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Secret Invasion s/c

Secret Invasion s/c back

Brian Michael Bendis & Leinil Francis Yu

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Page 45 Review by Stephen

How can you possibly hope to win a war if you can't trust the person standing next to you? If you can't trust a single ally to watch your back? You can't.

So here it is, the latest Marvel blockbuster in which the entire planet is under threat from an invading, shape-shifting, alien race who no longer have a homeworld of their own and whose scriptures have been interpreted by their religious leaders to mean that Earth is theirs by right. It is 'preordained'. Hasn't stopped them doing their preparatory homework:

"We've studied the human race. We know they'd have done the same. They have done the same. If there's something they want, they take it. If, in the name of their God or money or both, they believe something to be theirs... they just take it. They exterminate the indigenous and just settle in."

Can't argue with that. In fact it often takes an outsider to point out the bloody obvious, doesn't it? Here's a worldwide broadcast by Skrulls who've taken the form of popular TV personalities not to fool Earth's population that they're human - they've already pretty much won by this point - but to appear less hostile:

"We're not here to hurt you. We're here to save you."
"We have travelled across the universe to save you from yourselves."
"You have so much potential, but you're on the brink of complete disaster."
"You are at constant war and living in disease you cannot cure."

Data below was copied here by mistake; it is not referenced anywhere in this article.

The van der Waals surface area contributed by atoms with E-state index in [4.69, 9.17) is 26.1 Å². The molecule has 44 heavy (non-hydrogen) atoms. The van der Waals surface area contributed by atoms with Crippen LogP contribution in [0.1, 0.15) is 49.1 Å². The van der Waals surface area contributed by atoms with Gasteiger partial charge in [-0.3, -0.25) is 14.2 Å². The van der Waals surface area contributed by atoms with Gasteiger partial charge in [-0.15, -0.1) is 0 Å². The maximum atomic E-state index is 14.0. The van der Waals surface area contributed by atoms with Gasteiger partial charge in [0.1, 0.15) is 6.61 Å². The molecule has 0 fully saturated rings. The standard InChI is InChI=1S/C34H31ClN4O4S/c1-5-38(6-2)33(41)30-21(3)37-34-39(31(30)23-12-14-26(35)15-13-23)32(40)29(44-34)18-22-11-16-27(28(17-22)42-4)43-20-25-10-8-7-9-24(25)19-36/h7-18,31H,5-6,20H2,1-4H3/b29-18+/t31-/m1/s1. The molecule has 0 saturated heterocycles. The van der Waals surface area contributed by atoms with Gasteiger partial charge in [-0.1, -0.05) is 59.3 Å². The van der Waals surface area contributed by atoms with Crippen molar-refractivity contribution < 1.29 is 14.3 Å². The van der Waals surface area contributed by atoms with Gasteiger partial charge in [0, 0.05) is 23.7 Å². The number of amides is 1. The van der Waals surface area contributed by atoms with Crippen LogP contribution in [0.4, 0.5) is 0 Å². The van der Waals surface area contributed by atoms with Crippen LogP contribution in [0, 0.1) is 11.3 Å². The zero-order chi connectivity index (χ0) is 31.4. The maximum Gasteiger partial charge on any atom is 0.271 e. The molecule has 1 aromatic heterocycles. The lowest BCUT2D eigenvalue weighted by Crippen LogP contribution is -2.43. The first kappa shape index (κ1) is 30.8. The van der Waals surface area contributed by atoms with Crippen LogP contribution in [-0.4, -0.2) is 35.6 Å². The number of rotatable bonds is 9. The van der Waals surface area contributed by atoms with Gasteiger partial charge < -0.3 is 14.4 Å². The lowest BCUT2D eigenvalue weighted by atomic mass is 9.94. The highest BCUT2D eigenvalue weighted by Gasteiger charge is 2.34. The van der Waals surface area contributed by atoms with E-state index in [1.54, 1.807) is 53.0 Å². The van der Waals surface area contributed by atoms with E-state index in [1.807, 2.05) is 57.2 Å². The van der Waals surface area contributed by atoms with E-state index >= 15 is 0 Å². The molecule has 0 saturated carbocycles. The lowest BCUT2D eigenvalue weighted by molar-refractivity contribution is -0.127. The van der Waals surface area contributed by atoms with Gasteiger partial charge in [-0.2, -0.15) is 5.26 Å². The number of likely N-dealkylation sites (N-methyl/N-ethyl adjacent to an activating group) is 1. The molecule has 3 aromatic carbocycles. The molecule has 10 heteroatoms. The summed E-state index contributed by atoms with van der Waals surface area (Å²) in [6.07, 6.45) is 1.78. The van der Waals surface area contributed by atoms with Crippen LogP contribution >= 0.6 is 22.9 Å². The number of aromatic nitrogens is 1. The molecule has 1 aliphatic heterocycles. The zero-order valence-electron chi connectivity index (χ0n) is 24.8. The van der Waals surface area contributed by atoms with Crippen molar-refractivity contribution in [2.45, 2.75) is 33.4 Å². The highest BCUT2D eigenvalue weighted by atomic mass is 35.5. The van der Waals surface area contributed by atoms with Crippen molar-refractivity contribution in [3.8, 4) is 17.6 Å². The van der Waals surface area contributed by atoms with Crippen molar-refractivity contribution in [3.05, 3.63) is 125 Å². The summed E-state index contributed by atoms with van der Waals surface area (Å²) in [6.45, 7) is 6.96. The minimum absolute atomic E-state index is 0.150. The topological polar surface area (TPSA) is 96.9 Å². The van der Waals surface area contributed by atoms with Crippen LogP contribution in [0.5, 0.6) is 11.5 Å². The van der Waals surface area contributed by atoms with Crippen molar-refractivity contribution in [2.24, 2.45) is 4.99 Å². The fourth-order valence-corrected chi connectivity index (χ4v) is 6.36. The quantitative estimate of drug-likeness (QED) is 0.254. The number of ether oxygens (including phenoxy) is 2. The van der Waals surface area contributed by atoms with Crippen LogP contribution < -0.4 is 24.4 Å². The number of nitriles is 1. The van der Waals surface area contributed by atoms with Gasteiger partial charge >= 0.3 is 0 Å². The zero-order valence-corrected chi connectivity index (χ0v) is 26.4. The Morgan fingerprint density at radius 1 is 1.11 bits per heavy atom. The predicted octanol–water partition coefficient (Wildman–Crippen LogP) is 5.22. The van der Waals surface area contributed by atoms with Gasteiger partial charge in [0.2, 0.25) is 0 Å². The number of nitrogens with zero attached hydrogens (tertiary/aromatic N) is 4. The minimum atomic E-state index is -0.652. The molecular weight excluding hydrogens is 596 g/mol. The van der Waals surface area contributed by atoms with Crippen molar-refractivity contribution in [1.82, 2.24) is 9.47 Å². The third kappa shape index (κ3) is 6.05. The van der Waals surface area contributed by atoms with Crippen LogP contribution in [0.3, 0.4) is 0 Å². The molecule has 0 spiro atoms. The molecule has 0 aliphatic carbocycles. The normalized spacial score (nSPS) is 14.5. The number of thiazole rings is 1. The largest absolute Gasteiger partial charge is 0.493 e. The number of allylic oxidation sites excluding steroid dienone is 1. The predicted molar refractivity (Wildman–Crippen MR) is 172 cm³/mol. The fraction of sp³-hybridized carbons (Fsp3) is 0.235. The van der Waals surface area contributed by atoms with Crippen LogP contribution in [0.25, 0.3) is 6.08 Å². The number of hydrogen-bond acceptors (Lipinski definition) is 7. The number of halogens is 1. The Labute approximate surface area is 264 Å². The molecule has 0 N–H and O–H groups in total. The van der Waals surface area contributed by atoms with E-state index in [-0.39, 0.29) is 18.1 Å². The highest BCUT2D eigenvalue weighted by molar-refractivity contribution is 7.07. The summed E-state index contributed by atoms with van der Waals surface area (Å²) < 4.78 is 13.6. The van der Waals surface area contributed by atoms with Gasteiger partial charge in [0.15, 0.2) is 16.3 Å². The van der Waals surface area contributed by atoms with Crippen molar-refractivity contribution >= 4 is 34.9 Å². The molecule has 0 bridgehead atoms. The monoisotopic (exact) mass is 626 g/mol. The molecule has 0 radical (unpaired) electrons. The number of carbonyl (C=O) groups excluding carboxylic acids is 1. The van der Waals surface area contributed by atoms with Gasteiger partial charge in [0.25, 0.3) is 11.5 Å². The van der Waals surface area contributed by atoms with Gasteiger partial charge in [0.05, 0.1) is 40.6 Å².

"Some of you gleefully wallow in excess while your brother next to you starves."
"And in doing so you are destroying your ecosystem beyond repair."
"What most disturbs us is that you are fully aware of your situation and actions... and though you've evolved to a place to do something about it, you do nothing."

Again, if you put it like that... Of course all is even less as it seems in a book about identity, and although communication is a particular forté of the top military brass, had some of the ground troops bothered to learn our language perhaps more civilian casualties could have been avoided. Still, that's rarely a priority, is it?

What I'm trying to convey is that this is more than just an all-out slug-fest and as ever with Bendis, it's full of heart and riddled with witty one-liners. Yu's actually far better at facial reactions (and there are shocks galore for him to excel at here) than he is at the massive attacks. As so often with these things, the whole reads far better than the monthly instalments with ebbs and flows, conversations, confrontations and even tactical analysis before hitting Conflagration Central* for the most almighty showdown between Marvel's massed ranks and the Empress' Skrullirous hoards. It also leaves ample space at the end to begin figuring out how many pieces still need picking up, because I actually misspoke a few months ago: it isn't the culmination of everything Bendis has been writing from AVENGERS: DISASSEMBLED onwards, it's a stepping stone to something worse.

Is it therefore self-contained? Not remotely, no! It can be mostly grasped on its own but a) if you haven't a clue who Mockingbird is and her relationship to Clint Barton, you'll miss several beats and b) you'll still need to read behind the lines. For example, it's hinted throughout that without Reed Richards the Skrulls' infiltration would have been impossible - they'd have been detected earlier. Want to know why? You'll have to read one of the four AVENGERS: SECRET INVASION books and for once it's recommended that you do so, but as usual you can ignore the rest.


* Wouldn't The Generation Game have been more enticing if Bruce Forsythe had announced, "Let's meet the eight who are going to conflagrate!"?

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